In Places Like NYC Urban Agriculture May Not Be A Panacea
By Vitaliy Soloviy on April 17, 2019
Commercial urban agriculture in New York provides the city with tons of green salad. Yet, according to a new study in the journal Land Use Policy, its environmental outcomes are far less green.
Indoor and rooftop farms are becoming increasingly popular. In the case of New York, which is featured in the study, the city’s commercial controlled-environment agriculture (CEA) includes large-scale rooftop farms, vertical farms, and indoor farms. In theory, they should increase food security, reduce the local ecological footprint and curb emissions connected to transporting food. Only in theory, though.
To find out what happens in practice, the researchers looked at 10 roof and indoor commercial farms, exploring how much food they produce, where it is going and what the energy demands and future expansion opportunities are. While rooftop farms did quite well when it came to their energy demands and ecological impacts, most of the indoor farms have even larger environmental footprints than conventional outdoor ones. Meanwhile, the tech they rely on, including multiple sensors and climate-control features, increase energy demands further.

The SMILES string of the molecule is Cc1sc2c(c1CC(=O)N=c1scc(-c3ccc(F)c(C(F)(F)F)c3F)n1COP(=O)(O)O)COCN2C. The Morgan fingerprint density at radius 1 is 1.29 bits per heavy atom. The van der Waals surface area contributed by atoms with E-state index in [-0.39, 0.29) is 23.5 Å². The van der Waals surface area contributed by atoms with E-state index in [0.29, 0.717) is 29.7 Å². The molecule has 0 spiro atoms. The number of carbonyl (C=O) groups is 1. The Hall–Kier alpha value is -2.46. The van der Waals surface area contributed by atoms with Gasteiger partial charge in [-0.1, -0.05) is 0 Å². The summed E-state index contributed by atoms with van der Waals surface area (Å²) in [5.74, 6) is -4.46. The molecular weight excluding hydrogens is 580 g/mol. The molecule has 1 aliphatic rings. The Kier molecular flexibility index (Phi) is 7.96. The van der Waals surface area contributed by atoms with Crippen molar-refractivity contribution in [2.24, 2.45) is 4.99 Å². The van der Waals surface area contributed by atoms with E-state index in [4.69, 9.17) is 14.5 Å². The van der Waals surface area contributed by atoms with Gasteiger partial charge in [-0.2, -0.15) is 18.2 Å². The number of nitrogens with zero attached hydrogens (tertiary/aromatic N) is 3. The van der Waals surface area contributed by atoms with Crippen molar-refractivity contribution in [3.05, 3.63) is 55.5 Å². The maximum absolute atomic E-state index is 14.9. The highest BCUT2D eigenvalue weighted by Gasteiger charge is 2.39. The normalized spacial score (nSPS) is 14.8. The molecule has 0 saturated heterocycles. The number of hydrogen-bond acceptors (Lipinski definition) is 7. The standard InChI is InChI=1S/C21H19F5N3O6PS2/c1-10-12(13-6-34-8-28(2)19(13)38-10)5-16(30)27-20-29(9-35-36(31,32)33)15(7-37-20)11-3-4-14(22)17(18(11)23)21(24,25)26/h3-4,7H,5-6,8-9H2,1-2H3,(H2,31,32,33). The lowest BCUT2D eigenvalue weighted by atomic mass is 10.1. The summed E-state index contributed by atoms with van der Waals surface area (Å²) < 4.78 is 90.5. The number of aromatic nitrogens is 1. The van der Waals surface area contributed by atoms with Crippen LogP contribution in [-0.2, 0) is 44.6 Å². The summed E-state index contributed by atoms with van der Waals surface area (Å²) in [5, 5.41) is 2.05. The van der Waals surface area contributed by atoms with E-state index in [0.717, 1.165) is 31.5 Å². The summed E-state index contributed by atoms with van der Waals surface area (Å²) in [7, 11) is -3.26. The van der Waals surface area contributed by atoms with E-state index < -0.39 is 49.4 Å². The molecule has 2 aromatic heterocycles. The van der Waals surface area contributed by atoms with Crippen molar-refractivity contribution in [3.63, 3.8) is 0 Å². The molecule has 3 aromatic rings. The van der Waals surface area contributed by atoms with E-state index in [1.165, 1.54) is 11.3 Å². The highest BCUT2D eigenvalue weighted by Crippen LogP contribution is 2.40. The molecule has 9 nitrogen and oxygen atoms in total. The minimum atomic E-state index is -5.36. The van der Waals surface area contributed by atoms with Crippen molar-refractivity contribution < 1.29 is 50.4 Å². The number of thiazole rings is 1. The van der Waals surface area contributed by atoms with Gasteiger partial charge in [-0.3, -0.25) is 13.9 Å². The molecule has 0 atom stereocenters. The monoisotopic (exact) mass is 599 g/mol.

When it comes to claims regarding food security, such expensive conditions result in premium prices for consumers that can afford them like luxury food stores and restaurants. These benefits, however, mean no contribution to food security for most people. Another issue is the high price of real estate in New York, which makes new indoor agriculture startups a risky bet considering the limited size of the premium market and competition from traditional farms outside the city, which have far better expansion opportunities.
However, the researchers note that no globally applicable conclusions can be drawn from the case of New York City alone. Some cities like Tokyo are global success stories of vertical agriculture and they might prove more vital for local food security. The researchers also point out that the efficiency of high-tech urban agriculture might be higher in places that require little additional heat and sunlight, while crop and vegetable choices can be better tailored to actual local needs and not just the luxury segment.
The team sees a brighter future for non-commercial urban agriculture driven by citizens, including initiatives such as community gardens. Built on values and local vision, such projects might go much further in strengthening local food security, improving community resilience and providing actual environmental gains.